Biomedical Research Infrastructure


The Program on Biomedical Research Infrastructure (BRI) seeks to lower barriers to discovery through preclinical infrastructure development. 


Advances in biomedical research are essential to produce breakthrough discoveries for the improvement of human health. However, the research enterprise currently faces a number of systemic challenges that increasingly threaten its productivity. Among these are four prominent issues:

  • Publication in top journals is imperative to scientists’ securing faculty positions, tenure and research funding, resulting in hyper‐competition for these positions and resources;
  • A  focus  on  achieving  positive  results  for  publication  often  comes  at  the  expense  of reproducibility and quality of research;
  • The  most  commonly used  technologies  and  platforms  for  sharing  data  and  results  are frequently insufficient to access fundamental research materials and information; and
  • Limited avenues exist to collaborate across fields and communicate research findings.

These systemic issues are linked to an alarming excess of wasted resources, including time, money and equipment; substantial growth in the number of retracted papers; and a lack of reproducible published studies – all of which place significant but avoidable limits on potential innovation within the biomedical sciences. 

The Helmsley Charitable Trust believes a nontraditional focus on enhancing the underlying infrastructure for biomedical research can facilitate biomedical advances and catalyze a shift toward improved research practices.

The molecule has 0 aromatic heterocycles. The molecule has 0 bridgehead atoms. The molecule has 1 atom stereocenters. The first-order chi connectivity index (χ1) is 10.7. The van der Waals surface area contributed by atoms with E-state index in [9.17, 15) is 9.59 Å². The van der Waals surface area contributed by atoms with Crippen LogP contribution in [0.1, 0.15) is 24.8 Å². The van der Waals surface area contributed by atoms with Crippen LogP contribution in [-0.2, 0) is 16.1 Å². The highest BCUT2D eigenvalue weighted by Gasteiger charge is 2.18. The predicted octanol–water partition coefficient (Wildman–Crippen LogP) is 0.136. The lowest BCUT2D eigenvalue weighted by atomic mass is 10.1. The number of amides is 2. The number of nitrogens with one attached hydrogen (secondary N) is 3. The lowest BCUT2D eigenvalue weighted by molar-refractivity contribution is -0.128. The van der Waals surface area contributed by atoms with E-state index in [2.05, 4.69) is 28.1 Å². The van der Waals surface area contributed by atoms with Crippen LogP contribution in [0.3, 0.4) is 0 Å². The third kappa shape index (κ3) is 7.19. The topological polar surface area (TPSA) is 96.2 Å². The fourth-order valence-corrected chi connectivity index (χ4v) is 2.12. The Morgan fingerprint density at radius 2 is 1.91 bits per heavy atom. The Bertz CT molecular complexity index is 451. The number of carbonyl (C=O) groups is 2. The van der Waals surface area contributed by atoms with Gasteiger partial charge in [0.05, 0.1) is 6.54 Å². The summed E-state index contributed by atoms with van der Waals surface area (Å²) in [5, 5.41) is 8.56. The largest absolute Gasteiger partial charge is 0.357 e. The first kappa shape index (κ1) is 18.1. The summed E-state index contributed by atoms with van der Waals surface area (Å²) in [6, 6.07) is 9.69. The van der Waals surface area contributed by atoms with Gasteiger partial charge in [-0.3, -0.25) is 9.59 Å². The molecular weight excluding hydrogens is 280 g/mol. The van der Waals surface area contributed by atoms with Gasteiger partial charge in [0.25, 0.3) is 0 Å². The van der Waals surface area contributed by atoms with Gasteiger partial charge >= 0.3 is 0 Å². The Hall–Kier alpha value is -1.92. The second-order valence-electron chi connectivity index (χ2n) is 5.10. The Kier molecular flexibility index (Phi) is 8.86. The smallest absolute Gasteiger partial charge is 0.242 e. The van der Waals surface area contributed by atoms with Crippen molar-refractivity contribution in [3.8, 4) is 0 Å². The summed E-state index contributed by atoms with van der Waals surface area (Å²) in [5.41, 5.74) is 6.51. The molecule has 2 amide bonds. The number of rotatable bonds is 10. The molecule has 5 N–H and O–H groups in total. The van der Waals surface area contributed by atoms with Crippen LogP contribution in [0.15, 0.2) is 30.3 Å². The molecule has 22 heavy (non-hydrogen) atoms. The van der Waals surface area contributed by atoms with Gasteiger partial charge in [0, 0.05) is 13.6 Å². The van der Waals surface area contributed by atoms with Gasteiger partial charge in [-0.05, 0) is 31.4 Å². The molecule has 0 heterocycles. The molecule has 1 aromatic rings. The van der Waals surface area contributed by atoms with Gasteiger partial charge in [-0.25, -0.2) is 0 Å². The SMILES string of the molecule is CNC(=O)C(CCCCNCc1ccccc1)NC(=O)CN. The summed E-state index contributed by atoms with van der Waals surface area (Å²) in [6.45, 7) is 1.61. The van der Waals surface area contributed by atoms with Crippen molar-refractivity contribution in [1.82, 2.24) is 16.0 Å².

With an annual grants budget of $10 million, the BRI Program focuses on supporting preclinical projects that target one or more of the following strategies:


tools to conduct higher quality and more reproducible research


efficiency in research by improving searchability, accessibility and documentation of research information


skills, knowledge and positive incentives for improved research practices


cross‐disciplinary research and collaboration


perspectives, and ultimately paradigms, for what constitutes best practices in research


During the first year of the BRI Program, Helmsley awarded eight grants totaling nearly $23 million across three areas:

Research Tools

These grants support the development of virtual tools that improve the ability to access, search, retrieve, and produce quality preclinical research. 

Skills and Incentives

These grants support practices necessary for improving research quality, including courses, fellowships, and programming promoting cross-disciplinary collaboration, skill development and incentives to create high-quality research products. 

Collaborative Platforms

These grants support the development of software and other modes to enable fluid exchange of ideas and information among scientists for preclinical projects.